15 November (Session Taught by Jose Arellano): The Wire Season 1 (episodes 10-13) and “Wired” (Patrick Jagoda, Critical Inquiry, p. 189-199)

19 November: *** Screening (7pm, Cobb 425): 24 and Homeland episodes

20 November: 24 Season 5 (episodes 3 & 4), Homeland Season 1 (episode 1), and “24/7, 16.8: Is 24 a Political Show?” (Alexander Galloway, p. 18-22).

22 November: THANKSGIVING (NO CLASS)

Week 9: Web Television and New Media

27 November: The Lizzie Bennet Diaries (web television series)

Presentation Topic: Web-based distribution formats and the webisode

29 November: “Introduction” to The Television Will Be Revolutionized (Amanda D. Lotz, p. 1-26, Regenstein electronic resource) and “Television and Digital Media” (Lynn Spigel and Max Dawson in American Thought and Culture in the Twenty First Century, p. 275-286)

Presentation Topic: Participatory television viewing

Week 10: Final Paper Presentations

December 4: Final Research Paper In-class Presentation and Critique

December 6: Final Research Paper In-class Presentation and Critique

Week 11: Research Paper Completion

13 December: *** Final Research Paper due***

+ CLASS EXPECTATIONS

Timely Arrival: We only meet a handful of times so make the most of each seminar/workshop session. Arrive on time!

Preparation: Do the reading and take the activities seriously. Meaningful discussion depends on your engagement with our core texts and artworks. All readings and viewings are to be completed for the date on which they are listed.

Annotations and Notes: Bring your notes and annotated readings to class. Just because we’re discussing television shows, in some cases, doesn’t mean you shouldn’t jot down ideas that will strengthen your participation in our group exchange. These notes may also serve as the starting point for your blog posts, midterm essay, and the final research paper.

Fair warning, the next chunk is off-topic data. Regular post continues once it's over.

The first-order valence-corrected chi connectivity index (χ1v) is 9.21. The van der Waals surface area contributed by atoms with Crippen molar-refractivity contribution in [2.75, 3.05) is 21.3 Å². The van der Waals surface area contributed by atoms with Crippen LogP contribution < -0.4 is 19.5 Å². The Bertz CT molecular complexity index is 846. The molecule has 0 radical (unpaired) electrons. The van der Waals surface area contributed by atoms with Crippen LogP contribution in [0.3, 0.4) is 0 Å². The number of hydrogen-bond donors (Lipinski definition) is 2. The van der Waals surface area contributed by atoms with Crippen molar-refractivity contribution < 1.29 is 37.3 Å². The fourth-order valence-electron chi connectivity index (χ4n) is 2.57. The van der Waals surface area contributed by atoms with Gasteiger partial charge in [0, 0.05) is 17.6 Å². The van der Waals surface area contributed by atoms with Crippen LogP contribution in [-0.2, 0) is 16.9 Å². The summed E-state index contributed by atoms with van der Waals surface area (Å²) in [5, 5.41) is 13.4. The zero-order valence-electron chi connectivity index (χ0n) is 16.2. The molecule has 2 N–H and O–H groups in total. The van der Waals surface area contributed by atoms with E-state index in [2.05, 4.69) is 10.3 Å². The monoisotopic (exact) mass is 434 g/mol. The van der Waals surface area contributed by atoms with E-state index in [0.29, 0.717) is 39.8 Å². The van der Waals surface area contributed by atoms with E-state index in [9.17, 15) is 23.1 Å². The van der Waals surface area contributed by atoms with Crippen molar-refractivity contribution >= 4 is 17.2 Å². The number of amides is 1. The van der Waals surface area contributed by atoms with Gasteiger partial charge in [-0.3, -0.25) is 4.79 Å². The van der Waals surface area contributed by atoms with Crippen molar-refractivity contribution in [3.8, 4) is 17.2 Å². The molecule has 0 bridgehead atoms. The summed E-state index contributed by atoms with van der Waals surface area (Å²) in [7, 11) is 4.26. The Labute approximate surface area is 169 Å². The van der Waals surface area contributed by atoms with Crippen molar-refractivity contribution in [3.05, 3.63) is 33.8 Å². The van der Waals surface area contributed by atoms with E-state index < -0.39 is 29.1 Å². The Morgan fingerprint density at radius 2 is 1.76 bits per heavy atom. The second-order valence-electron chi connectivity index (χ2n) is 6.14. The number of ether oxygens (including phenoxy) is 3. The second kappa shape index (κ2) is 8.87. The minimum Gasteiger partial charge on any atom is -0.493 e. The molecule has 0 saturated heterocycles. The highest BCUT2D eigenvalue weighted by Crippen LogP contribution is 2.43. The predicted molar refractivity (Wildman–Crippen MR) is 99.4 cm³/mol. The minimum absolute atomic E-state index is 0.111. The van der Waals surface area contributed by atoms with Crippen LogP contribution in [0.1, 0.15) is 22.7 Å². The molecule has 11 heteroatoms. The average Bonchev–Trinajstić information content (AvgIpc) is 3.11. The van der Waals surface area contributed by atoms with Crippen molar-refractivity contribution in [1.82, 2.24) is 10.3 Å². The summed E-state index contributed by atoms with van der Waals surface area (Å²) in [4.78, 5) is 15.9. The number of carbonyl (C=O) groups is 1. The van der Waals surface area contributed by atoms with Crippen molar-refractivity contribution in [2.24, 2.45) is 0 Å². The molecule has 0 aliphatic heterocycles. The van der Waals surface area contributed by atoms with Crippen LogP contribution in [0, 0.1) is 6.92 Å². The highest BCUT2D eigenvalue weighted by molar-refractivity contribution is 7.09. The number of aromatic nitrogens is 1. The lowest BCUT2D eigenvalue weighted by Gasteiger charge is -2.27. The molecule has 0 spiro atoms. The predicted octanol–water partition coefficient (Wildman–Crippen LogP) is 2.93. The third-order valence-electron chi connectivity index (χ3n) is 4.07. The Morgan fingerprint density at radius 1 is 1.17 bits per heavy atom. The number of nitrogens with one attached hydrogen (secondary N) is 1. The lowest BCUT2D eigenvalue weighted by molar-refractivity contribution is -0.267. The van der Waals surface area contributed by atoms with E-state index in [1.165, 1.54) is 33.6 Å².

Screenings: Screenings and participation are mandatory. If you absolutely can’t attend one of the events, you must pre-approve this absence and play the game prior to our class discussion.

Questions and Office Hours: Always feel free to ask questions either in class or during office hours. A seminar can’t succeed without open discussion and curiosity!

Plagiarism: As the Office of the Vice President and Dean of Students notes, “It is contrary to ethics, to academic integrity, and to the spirit of intellectual inquiry to submit the statements, ideas, or work of others as one’s own. Such conduct is punishable under the University’s disciplinary system.” If you have any doubts about whether something constitutes plagiarism, you should contact me in advance of turning in work with plagiarized content. The penalty for plagiarism might include failure of this course.